In a room full of African American prosecutors, Bruce Terry Brown, while average in stature, is an immensely respected leader whose mental aptitude is hard to miss. A two-time president of the National Black Prosecutor’s Association (2003-2008 and 2011-2014), he made the most of a recent visit to Atlanta and shared insights with some of the nation’s brightest legal minds, as the illustrious organization celebrated its 36th annual conference.
As the Assistant United States Attorney (AUSA) for the Southern District of Florida, Brown was an obvious choice to assume leadership of the massive organization. During his tenure, Brown succeeded in implementing structural demands meant to reach the organization’s technological and social goals, among a host of other initiatives. In so doing, he convinced a number of attendees who were otherwise on the fence, that a social group of the NBPA’s magnitude was necessary.
“I always felt like I was standing on the shoulders of giants,” he asserts. “Folks like Norm Early (founder of the NBPA) and all of the people that came before me. My job was to carry the torch forward, to take what they started and build upon it and lead something that the next group could build upon further.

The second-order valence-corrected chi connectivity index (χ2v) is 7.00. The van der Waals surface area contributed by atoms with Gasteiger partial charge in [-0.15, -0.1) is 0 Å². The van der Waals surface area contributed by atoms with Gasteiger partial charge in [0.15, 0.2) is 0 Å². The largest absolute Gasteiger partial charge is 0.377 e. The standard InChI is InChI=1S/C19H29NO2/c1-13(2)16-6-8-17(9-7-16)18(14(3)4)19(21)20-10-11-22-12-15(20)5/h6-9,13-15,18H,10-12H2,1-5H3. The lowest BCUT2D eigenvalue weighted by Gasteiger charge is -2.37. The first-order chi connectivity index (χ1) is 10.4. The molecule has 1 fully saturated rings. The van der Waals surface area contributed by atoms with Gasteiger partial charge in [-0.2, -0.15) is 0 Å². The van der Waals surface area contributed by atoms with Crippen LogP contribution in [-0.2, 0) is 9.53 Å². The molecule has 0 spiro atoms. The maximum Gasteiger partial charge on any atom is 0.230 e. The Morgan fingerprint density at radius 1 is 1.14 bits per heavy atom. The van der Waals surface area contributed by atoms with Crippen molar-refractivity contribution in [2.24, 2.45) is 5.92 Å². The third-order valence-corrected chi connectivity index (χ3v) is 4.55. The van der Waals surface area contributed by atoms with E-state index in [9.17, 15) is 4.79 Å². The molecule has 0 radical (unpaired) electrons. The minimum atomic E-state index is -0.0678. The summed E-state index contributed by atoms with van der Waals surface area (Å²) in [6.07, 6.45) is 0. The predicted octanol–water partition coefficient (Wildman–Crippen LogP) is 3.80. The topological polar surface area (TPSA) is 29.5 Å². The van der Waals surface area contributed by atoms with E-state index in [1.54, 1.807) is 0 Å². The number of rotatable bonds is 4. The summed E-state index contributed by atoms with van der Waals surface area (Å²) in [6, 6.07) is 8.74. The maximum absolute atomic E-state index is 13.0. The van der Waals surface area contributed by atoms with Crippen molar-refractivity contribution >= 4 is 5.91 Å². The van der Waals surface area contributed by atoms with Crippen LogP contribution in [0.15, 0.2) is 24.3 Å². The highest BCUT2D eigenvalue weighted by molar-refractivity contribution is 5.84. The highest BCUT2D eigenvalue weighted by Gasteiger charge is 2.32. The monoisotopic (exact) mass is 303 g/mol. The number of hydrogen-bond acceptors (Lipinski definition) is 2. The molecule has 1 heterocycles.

“I wanted to try to help people understand how important the organization was for their social well-being, not even their professional well-being. Obviously, we do a lot of networking and a lot of connecting and helping people to have someone to call anywhere around the country.”
Equipped to carry out justice on the grandest stage, Brown is hopeful the next generation will see the benefit of claiming its right to practice law — not only through the pipeline he helped build — but in every African-American community across the country.
“Everywhere you look there are lawyers,” he asserts. “Lawyers have done a good job of inserting themselves in everything that happens in this country. We have three branches of government. We’ve got the judicial branch where they’re all lawyers. We’ve got the executive branch, and then you’ve got the legislative branch where 60 to 70 percent of them are lawyers.
“So, lawyers run this country. That’s just the way it works, whether that’s good or bad. I think as African Americans we always need to be a part of the system. No system changes from the outside. It only changes from the inside.”